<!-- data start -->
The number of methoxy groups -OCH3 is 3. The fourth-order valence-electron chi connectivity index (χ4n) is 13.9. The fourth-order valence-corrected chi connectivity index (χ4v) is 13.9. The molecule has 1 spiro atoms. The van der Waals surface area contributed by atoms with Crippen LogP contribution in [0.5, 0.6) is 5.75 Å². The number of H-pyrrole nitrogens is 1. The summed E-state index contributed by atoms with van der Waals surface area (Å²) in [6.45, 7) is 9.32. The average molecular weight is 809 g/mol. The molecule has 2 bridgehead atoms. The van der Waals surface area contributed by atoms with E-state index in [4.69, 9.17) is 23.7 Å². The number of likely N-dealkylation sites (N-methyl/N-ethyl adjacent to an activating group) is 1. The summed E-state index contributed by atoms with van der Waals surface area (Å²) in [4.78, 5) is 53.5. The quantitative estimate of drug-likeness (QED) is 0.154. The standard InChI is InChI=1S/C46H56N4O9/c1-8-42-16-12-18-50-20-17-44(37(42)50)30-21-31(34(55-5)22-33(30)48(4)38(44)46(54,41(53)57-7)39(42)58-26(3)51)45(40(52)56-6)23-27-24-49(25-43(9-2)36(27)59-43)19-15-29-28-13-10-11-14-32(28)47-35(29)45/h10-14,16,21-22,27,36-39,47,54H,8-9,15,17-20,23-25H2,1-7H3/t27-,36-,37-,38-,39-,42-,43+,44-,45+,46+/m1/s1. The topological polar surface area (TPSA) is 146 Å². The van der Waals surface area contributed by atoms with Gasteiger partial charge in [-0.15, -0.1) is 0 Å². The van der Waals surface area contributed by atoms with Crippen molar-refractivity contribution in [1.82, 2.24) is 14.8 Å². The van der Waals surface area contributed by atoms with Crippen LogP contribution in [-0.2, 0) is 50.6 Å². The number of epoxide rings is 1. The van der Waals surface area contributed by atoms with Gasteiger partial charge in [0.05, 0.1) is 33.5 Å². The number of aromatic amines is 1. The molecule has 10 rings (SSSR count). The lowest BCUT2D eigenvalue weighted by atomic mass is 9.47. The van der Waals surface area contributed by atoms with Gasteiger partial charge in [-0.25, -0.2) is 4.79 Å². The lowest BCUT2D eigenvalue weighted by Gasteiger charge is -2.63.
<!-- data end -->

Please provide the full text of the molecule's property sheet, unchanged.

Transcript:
The number of methoxy groups -OCH3 is 3. The fourth-order valence-electron chi connectivity index (χ4n) is 13.9. The fourth-order valence-corrected chi connectivity index (χ4v) is 13.9. The molecule has 1 spiro atoms. The van der Waals surface area contributed by atoms with Crippen LogP contribution in [0.5, 0.6) is 5.75 Å². The number of H-pyrrole nitrogens is 1. The summed E-state index contributed by atoms with van der Waals surface area (Å²) in [6.45, 7) is 9.32. The average molecular weight is 809 g/mol. The molecule has 2 bridgehead atoms. The van der Waals surface area contributed by atoms with E-state index in [4.69, 9.17) is 23.7 Å². The number of likely N-dealkylation sites (N-methyl/N-ethyl adjacent to an activating group) is 1. The summed E-state index contributed by atoms with van der Waals surface area (Å²) in [4.78, 5) is 53.5. The quantitative estimate of drug-likeness (QED) is 0.154. The standard InChI is InChI=1S/C46H56N4O9/c1-8-42-16-12-18-50-20-17-44(37(42)50)30-21-31(34(55-5)22-33(30)48(4)38(44)46(54,41(53)57-7)39(42)58-26(3)51)45(40(52)56-6)23-27-24-49(25-43(9-2)36(27)59-43)19-15-29-28-13-10-11-14-32(28)47-35(29)45/h10-14,16,21-22,27,36-39,47,54H,8-9,15,17-20,23-25H2,1-7H3/t27-,36-,37-,38-,39-,42-,43+,44-,45+,46+/m1/s1. The topological polar surface area (TPSA) is 146 Å². The van der Waals surface area contributed by atoms with Gasteiger partial charge in [-0.15, -0.1) is 0 Å². The van der Waals surface area contributed by atoms with Crippen molar-refractivity contribution in [1.82, 2.24) is 14.8 Å². The van der Waals surface area contributed by atoms with Crippen LogP contribution in [-0.2, 0) is 50.6 Å². The number of epoxide rings is 1. The van der Waals surface area contributed by atoms with Gasteiger partial charge in [0.05, 0.1) is 33.5 Å². The number of aromatic amines is 1. The molecule has 10 rings (SSSR count). The lowest BCUT2D eigenvalue weighted by atomic mass is 9.47. The van der Waals surface area contributed by atoms with Gasteiger partial charge in [-0.25, -0.2) is 4.79 Å². The lowest BCUT2D eigenvalue weighted by Gasteiger charge is -2.63.